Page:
22 For we know that the whole creation has been groaning together in the pains of childbirth until now. 23 And not only the creation, but we ourselves, who have the firstfruits of the Spirit, groan inwardly as we wait eagerly for adoption as sons, the redemption of our bodies. 24 For in this hope we were saved. Now hope that is seen is not hope. For who hopes for what he sees? 25 But if we hope for what we do not see, we wait for it with patience.
The Holy Bible, English Standard Version copyright (c)2001 by Crossway Bibles, a division of Good News Publishers. Used by permission. All rights reserved. http://www.esv.org
For a pregnant woman, groaning is not difficult. It’s the default. Her groans reflect a simple reality: she is not satisfied with the way things are, and she longs for what is yet to come. For nine months, a pregnant woman lives with the tension between a painful present and a joyful future. In Romans 8, Paul reminds us that pregnant women are not alone in their groaning. For we know that the whole creation has been groaning together in the pains of childbirth until now. And not only the creation, but we ourselves, who have the firstfruits of the Spirit, groan inwardly as we wait eagerly for our adoption as sons, the redemption of our bodies (vv. 22-23). Ever since the Fall, groaning has been the default for creation. It should be the default for humanity. But for many, it’s not.
Why do we not groan? We don’t groan because we lose touch with the way things are. We turn away and pretend that slavery, addiction, racism, and violence are not crushing realities in this broken world. We don’t groan because we’re comfortable enough in this world that we don’t long for another. In the words of C.S. Lewis, we are “like an ignorant child who wants to go on making mud pies in a slum because he cannot imagine what is meant by the offer of a holiday at the sea. We are far too easily pleased.” We don’t groan because we forget all that the Lord has promised that is still yet to come. In the midst of all that’s old and broken, we struggle to imagine how God could make all things new (Revelation 21:5). We don’t groan because the desire for our little kingdom eclipses the desire for “Your kingdom come”. Actually, we never really stop groaning. Godly groaning simply morphs into selfish complaining about our circumstances.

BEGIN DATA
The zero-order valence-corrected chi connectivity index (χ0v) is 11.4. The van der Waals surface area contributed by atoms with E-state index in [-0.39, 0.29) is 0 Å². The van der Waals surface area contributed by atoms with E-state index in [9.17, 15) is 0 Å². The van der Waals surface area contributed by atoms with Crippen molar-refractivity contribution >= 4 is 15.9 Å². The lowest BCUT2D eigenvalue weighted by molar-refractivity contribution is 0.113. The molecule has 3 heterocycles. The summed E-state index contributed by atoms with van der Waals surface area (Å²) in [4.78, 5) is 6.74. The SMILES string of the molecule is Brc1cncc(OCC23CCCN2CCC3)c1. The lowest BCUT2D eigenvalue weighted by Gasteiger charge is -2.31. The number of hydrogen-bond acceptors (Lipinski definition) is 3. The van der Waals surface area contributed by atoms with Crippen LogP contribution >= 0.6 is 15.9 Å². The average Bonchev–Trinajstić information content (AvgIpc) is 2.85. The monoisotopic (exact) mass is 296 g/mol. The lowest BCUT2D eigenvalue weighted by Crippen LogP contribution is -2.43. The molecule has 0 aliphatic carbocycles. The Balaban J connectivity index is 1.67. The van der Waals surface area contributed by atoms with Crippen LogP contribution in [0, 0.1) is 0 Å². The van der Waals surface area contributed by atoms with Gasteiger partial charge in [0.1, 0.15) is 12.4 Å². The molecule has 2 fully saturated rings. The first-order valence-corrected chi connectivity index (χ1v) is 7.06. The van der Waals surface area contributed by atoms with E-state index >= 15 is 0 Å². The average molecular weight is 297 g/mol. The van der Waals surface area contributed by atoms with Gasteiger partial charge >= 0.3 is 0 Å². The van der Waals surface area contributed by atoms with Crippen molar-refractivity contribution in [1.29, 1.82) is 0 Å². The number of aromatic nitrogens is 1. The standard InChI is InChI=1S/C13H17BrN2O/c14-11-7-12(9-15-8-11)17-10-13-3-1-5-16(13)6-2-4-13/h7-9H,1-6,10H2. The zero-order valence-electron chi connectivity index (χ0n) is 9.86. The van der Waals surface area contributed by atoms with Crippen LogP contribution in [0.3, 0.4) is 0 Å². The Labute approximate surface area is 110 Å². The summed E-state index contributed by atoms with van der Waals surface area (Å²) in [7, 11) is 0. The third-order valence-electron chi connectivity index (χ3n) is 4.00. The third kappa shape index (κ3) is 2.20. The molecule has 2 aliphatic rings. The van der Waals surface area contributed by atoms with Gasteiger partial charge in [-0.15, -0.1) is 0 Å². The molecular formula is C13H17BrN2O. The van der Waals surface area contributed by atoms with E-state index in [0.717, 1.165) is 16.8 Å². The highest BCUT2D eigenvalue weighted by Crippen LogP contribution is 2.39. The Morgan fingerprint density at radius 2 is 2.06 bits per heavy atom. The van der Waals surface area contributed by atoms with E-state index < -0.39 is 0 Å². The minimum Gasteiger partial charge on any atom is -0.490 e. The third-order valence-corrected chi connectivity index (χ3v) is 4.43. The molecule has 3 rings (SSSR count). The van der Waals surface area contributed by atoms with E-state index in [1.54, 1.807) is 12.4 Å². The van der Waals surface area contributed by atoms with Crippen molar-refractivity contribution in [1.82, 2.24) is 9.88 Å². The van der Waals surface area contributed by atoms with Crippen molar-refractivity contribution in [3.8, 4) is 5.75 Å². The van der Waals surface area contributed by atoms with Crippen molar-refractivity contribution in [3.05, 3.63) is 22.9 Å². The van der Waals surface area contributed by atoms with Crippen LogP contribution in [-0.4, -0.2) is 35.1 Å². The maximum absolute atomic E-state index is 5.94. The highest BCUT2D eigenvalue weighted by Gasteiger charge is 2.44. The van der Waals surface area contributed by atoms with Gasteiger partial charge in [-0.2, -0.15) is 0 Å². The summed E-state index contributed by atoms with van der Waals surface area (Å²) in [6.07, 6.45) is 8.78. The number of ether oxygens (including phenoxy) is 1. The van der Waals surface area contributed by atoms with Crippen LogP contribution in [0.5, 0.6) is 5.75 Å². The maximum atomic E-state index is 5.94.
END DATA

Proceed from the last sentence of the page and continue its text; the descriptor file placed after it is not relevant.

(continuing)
If pregnancy is so difficult, so full of groaning, why do women go through with it? Among many answers to that question, consider one: the joy of holding her child is both the reason behind and the fulfillment of all the groaning. When a mother is finally united with her child, it is an indescribable joy. We must remember this, especially when we’re tempted to choose an easier life free from groaning. If life in Christ is so full of groaning, why would we go through with it? We press on because we are not satisfied with the mess or the mud pies, and we long for what is yet to come. We press on for the joy of seeing the Lord Jesus Christ face to face. We press on for the joy of gathering around the throne with His redeemed people from every tribe and nation. We press on because when we are finally united with the Lord, it will be the fulfillment of all our groaning…and His. We press on because we are His beloved children, pregnant with hope.